How to invest in IPOs

How to invest in IPOs

Investing in IPOs enables investors to be the first to own publicly traded shares in a company before they are admitted for general trading.

The process of floating on a stock exchange involves an initial round of funding where investors can secure shares at a specific price before they start trading, this is the IPO price.

Depending on the demand for the shares, IPOs can sometimes be oversubscribed due to high demand which can be a good indication of potential performance of the shares in the early days of trading.

This situation is of course highly desirable for investors and can provide significant returns in a short period of time as well as giving long term investors a head start on those that buy after the IPO.

Snap, the owner of social app Snapchat, is good example of this having had an IPO price of $17, investors could have sold as high is $29.40 in the following days.

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Of course, not all IPOs provide gains initially and some can fall heavily if the market feels the IPO price was too high and overvalued the company.

How to invest in IPOs

When IPOs are announced intermediaries are appointed to undertake certain roles such as promoting the IPO, underwriting the issue and acting as a broker.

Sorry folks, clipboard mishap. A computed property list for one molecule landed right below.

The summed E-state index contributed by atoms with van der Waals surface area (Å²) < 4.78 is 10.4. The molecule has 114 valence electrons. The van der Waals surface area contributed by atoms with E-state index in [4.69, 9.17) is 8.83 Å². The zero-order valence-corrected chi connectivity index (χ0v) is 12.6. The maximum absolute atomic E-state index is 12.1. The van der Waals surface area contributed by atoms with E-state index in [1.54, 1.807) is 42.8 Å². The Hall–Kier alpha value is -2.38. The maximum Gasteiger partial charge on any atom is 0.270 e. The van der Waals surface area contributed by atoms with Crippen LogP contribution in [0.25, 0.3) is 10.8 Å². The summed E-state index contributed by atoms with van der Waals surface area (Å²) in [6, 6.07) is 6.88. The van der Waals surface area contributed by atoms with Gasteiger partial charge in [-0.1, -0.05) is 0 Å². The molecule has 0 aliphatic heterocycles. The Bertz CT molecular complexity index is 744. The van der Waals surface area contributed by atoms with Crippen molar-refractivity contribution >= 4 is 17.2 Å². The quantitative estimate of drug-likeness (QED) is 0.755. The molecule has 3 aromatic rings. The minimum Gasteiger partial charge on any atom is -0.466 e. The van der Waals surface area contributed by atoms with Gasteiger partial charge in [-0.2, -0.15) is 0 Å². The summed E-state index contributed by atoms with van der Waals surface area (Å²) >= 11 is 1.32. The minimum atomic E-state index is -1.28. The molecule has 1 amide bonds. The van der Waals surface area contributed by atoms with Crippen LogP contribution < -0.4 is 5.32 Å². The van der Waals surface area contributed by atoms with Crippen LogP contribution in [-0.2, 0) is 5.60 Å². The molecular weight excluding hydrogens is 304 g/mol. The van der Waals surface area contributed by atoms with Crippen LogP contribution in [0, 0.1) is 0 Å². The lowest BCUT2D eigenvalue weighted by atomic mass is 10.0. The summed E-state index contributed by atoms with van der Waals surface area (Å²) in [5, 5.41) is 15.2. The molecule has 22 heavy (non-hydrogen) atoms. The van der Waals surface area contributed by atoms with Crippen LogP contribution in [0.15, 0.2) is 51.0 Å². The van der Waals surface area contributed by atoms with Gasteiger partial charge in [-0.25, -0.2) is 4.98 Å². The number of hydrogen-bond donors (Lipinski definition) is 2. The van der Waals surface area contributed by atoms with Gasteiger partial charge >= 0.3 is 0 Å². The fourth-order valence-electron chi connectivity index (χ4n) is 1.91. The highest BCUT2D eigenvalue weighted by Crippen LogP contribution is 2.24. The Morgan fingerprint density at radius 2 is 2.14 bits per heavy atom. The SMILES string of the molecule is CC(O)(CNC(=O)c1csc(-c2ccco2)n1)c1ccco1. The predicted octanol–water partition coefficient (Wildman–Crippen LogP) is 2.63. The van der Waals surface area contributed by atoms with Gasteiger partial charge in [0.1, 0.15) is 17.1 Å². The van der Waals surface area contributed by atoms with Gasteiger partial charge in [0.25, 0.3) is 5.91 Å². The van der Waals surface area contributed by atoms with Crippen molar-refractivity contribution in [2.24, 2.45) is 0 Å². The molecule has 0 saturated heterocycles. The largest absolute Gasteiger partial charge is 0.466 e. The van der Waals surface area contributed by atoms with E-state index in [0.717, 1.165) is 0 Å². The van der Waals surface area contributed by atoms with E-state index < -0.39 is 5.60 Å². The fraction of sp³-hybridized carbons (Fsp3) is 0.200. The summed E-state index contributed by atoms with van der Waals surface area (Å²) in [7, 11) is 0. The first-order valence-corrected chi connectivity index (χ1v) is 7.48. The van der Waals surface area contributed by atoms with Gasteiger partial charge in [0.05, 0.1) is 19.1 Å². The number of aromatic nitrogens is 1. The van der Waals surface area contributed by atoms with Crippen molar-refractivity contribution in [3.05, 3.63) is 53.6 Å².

The larger the IPO the more intermediaries are involved and the higher the chance of private investors being able to get in on the action.

However, private investors who only use larger share dealing platforms may miss the opportunity to invest in some IPOs as their platform does not provide access to them.

Indeed, some smaller IPOs are exclusive to only a select number of brokers and if you do not have an account with them you will not easily be able to partake in the IPO.

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 Some specialist brokers and intermediaries will also be able to provide access to other types of capital raisings such as placings.

A placing is where a company who has already listed returns to the market for further cash. Just like IPOs, the cash from placings can be employed in a range of uses including improving the balance sheet, acquisitions or funding specific growth projects.

However, placings are fundamentally different to IPOs because the company is already trading and knowledge of the placing is not public information. This is because in many cases shares are offered at a discount to attract interest and quickly fill the issue and could impact the share price in the short-term